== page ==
• February 18, 2015
Optical Illusion: Wife or Mother-in-Law?

Optical Illusion: Wife or Mother-in-Law?

On October 1, 1939, Winston Churchill had this to say about Russia: “I cannot forecast to you the action of Russia. It is a riddle wrapped in a mystery inside an enigma.” It seems so funny now in 2015 because Russia’s conduct these days is whatever a deranged corrupt autocrat named Vladimir Putin wants so transparent and predictable. But my point in recalling this Churchillian fragment of rhetoric and history is only to remind readers of the memorable turn of phrase, “a riddle wrapped in a mystery inside an enigma” and to note its interesting origin.

The phrase often comes to mind when I think of trials. After all, all trials are layered stories – at a bare minimum the underlying facts and the overlay of the trial itself, the story about the story (and, more often, a thousand layered mille feuille of facts, laws, personalities) – as I have mentioned before.

Some cases break down break down into “he said/she said.” That’s quite simple. The jury has to figure out whom to believe between two or more entirely different factual accounts. That’s the riddle. Some cases seem to break down into asking the jury whether the set of operative facts, like the picture to the left, make up the image of a young woman or an old lady and the jury cannot say “both sides are right.” Fact-finders are forced to pick. That is a mystery.

And then there are many cases with a third layer (or more), the enigma.

Tara Wendt has made very serious allegations of awful sexual misconduct by a supervisor at Charter Communications in Rochester. Charter Communications takes the position that these allegations are entirely fabricated. (Its trial brief is here.) So there is the riddle. As in many sexual harassment cases (or racial discrimination or age discrimination cases etc.), there are “fuzzy allegations” about “facial gestures,” “body gestures,” smirks, and winks, which one person may experience as suggestive, threatening, revealing, or inappropriate and the other person might be oblivious or unaware the he is communicating anything (or nothing of a conscious offensive or discriminatory nature). (See footnote 7 in Defendant’s trial brief.) Figuring that out is the mystery.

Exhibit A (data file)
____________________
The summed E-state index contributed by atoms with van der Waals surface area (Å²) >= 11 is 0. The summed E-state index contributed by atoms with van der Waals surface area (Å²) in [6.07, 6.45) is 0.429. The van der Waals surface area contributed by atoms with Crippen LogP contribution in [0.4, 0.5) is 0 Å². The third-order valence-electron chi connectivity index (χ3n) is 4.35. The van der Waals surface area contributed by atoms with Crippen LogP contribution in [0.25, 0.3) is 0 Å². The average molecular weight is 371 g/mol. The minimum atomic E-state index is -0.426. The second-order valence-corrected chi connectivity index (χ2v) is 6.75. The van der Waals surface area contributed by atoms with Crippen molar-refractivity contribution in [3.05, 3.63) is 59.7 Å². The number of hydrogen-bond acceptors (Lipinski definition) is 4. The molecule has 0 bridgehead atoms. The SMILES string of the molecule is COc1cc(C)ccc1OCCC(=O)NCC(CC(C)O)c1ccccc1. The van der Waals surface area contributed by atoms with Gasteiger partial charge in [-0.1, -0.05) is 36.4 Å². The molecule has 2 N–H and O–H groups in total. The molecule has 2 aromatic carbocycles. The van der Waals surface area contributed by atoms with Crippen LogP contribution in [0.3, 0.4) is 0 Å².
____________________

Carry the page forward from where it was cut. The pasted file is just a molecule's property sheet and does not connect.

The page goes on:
And the enigma in Wendt v. Charter is that trial papers in this case were due on 2/16/15, but only one of the two sides filed papers on or before the deadline. Employment defense powerhouse, Littler, dropped megatons of trial documents on plaintiff’s counsel and the Court. Employment plaintiffs’ powerhouse law firm, Nichols Kaster, appears to have filed no trial materials at all on the other hand….Therein lies an enigma…Is that the waving of a white flag or do the parties have an arrangement to give the plaintiff more time that they have not shared with the Court (or the public)?

UPDATE (same day @ 11:00 a.m.): The enigma is solved. The filing deadline set by the Court was President’s Day so the lawyers at Nichols Kaster, aware of the extension that this resulted in under applicable court rules, delayed their filing until yesterday, the 17th (after I had checked the court’s electronic docket). To balance out the link to defendant’s trial brief, above, here is plaintiff’s (redacted).


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